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Council: Integrity or cronyism?

Posted: July 13, 2008 1:08 a.m.
Updated: September 13, 2008 5:02 a.m.
 
The Santa Clarita City Council sees itself as a collection of honorable individuals who share a responsibility and commitment to make this city the best it can be.

We believe they're right.

We believe in the good intentions and integrity of each council member.

Some in this valley would call us naïve and say, "Prove it."

Of course, we can't prove it. Only council members can do that, mostly through their actions.

Some of those actions in Council Chambers last week did not inspire faith in two council members' professionalism or integrity.

On Tuesday, the council selected eight citizens to fill expiring seats on two important commissions and one audit panel.

Councilman Frank Ferry, who is the principal at Bishop Alemany High School, chose his secretary of six years, Janell Cornell, as his top pick for a city of Santa Clarita parks commission seat.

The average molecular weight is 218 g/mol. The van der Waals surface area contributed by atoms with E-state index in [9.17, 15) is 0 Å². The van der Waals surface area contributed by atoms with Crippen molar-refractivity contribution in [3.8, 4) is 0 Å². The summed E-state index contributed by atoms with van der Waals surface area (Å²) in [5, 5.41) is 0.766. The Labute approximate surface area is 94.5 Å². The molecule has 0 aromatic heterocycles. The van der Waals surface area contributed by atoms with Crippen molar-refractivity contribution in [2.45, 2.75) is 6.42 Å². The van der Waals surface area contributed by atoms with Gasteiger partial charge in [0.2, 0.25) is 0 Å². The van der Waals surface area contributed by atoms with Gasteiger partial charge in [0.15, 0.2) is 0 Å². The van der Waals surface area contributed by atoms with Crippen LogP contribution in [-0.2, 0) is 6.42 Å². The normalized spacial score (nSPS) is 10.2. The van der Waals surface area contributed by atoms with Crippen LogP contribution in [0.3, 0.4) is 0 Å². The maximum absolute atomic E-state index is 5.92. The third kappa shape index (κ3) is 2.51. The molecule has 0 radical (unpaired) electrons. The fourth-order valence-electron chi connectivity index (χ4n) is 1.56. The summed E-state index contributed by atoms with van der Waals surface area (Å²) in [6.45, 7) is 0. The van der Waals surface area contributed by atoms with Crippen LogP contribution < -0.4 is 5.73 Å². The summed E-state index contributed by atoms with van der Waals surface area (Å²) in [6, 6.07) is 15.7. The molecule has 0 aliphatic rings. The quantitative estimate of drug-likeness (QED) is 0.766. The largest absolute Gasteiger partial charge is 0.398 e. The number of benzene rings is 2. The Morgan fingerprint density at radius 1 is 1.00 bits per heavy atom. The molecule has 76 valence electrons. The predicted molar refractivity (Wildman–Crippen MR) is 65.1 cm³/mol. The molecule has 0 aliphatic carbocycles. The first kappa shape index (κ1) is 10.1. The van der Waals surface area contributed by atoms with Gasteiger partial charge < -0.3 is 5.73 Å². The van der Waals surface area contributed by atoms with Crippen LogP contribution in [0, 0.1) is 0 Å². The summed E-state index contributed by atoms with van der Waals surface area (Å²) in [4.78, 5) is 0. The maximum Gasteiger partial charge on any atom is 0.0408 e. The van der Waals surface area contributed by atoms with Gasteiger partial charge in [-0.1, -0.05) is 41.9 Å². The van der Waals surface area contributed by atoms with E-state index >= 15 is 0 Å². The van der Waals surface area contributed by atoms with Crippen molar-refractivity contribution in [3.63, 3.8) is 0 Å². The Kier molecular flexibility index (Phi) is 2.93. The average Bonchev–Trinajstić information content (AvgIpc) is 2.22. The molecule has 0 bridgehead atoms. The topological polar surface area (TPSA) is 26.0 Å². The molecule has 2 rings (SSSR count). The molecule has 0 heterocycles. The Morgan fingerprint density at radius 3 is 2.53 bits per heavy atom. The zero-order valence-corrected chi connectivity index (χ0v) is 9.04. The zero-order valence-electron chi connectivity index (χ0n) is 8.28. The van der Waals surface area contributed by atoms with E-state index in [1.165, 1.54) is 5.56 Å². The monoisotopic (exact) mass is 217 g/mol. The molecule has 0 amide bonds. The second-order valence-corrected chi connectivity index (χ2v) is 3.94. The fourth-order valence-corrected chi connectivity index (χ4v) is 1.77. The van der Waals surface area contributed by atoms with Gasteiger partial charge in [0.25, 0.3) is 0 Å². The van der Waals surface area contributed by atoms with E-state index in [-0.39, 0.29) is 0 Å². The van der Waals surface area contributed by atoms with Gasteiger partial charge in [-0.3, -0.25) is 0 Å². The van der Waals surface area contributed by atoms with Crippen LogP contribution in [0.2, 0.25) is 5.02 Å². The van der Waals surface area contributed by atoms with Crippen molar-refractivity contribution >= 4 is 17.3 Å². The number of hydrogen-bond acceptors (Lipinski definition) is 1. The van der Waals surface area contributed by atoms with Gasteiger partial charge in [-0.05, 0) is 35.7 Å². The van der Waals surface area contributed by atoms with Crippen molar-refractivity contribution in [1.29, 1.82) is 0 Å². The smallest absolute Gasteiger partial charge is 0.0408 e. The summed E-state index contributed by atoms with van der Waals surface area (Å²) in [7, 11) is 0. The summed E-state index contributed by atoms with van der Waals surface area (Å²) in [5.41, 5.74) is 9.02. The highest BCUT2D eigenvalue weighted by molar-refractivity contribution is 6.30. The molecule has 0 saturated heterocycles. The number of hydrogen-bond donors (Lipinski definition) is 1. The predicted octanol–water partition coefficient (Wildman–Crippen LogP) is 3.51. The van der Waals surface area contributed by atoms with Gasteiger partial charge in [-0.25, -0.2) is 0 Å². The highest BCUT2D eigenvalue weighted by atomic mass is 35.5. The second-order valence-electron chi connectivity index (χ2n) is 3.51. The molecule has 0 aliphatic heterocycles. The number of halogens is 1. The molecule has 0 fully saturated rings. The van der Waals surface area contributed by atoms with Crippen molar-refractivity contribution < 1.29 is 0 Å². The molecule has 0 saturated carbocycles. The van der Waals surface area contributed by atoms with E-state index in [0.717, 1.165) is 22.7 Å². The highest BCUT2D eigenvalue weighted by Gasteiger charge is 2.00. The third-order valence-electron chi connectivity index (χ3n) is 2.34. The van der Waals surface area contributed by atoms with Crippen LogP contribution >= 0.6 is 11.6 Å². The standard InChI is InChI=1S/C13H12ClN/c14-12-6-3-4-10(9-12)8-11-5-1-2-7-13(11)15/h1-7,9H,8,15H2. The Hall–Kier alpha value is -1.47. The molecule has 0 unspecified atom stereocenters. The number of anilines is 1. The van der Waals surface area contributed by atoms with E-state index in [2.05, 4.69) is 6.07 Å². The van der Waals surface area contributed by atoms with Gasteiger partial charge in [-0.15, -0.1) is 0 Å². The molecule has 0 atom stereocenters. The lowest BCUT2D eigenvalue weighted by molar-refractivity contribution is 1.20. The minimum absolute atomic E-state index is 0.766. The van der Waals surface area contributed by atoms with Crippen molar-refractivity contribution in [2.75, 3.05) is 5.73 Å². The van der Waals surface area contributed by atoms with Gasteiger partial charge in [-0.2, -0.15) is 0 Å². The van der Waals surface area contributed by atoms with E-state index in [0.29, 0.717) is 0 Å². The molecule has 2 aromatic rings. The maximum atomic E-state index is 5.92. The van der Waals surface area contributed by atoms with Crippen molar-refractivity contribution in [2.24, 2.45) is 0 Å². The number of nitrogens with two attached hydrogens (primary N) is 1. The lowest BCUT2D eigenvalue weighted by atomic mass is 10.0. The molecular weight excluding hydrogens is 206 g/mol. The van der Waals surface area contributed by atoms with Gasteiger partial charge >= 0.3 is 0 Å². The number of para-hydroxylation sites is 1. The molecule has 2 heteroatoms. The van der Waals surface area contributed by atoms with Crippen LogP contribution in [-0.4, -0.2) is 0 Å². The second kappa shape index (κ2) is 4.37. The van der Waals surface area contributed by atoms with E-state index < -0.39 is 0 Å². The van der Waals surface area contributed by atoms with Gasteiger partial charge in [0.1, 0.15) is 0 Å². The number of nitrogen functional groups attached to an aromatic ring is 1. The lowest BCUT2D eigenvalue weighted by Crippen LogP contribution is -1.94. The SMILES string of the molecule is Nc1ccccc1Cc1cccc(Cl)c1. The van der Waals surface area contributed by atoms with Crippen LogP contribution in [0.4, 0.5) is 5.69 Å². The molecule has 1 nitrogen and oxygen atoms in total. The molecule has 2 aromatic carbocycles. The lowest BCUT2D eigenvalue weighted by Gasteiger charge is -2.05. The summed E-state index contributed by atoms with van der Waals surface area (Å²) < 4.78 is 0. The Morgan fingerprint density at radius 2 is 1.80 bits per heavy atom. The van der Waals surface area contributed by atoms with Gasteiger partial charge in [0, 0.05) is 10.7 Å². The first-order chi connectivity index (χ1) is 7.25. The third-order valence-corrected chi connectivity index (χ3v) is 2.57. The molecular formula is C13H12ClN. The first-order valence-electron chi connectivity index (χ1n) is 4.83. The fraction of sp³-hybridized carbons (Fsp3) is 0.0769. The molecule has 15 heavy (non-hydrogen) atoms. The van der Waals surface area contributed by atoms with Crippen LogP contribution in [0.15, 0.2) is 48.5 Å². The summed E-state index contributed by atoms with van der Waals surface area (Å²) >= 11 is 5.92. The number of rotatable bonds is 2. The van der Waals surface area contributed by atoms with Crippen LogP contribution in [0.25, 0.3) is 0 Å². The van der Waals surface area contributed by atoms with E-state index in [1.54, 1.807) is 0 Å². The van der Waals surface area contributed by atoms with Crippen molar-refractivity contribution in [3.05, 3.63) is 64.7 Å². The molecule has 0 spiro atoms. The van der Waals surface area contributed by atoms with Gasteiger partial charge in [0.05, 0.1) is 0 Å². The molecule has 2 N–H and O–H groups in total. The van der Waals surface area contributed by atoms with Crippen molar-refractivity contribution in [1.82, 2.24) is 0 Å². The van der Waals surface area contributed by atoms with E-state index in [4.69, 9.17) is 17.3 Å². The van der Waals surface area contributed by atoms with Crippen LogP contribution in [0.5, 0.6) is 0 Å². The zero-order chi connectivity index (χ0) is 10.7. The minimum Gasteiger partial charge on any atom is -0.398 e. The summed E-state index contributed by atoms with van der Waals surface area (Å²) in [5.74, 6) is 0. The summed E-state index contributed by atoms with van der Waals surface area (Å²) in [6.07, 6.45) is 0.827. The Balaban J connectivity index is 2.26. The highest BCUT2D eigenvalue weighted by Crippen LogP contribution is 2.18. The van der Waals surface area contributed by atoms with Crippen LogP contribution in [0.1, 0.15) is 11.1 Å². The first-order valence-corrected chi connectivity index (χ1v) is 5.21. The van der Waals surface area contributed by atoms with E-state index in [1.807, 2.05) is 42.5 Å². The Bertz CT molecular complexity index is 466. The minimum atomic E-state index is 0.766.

Ferry said Cornell was one of several applicants he knows personally. He said one applicant is his neighbor. And his son is best friends with applicant Matthew Halliday's son, he said.

Seconds later, Councilwoman Laurie Ender named Halliday as her choice for the parks commission.
"His son is my son's best friend, Frank. So there," she said.

So there, indeed.

We would like to think - and we suspect others in this city would like to think - that a longstanding relationship with a council member is not what gets a person a seat on the critical Planning Commission or Parks, Recreation and Community Services Commission.

But the childish show of insider-ism and one-upsmanship seen Tuesday night in Council Chambers smacks of small-town cronyism, legitimizing scrutiny and criticism of the City Council.

After such a display, council members can hardly be surprised when constituents question their honor.
It's the voting public's right and responsibility to make sure we have trustworthy elected officials leading the most local, and thus most precious, level of government.

That trust is not a given; it must be earned.

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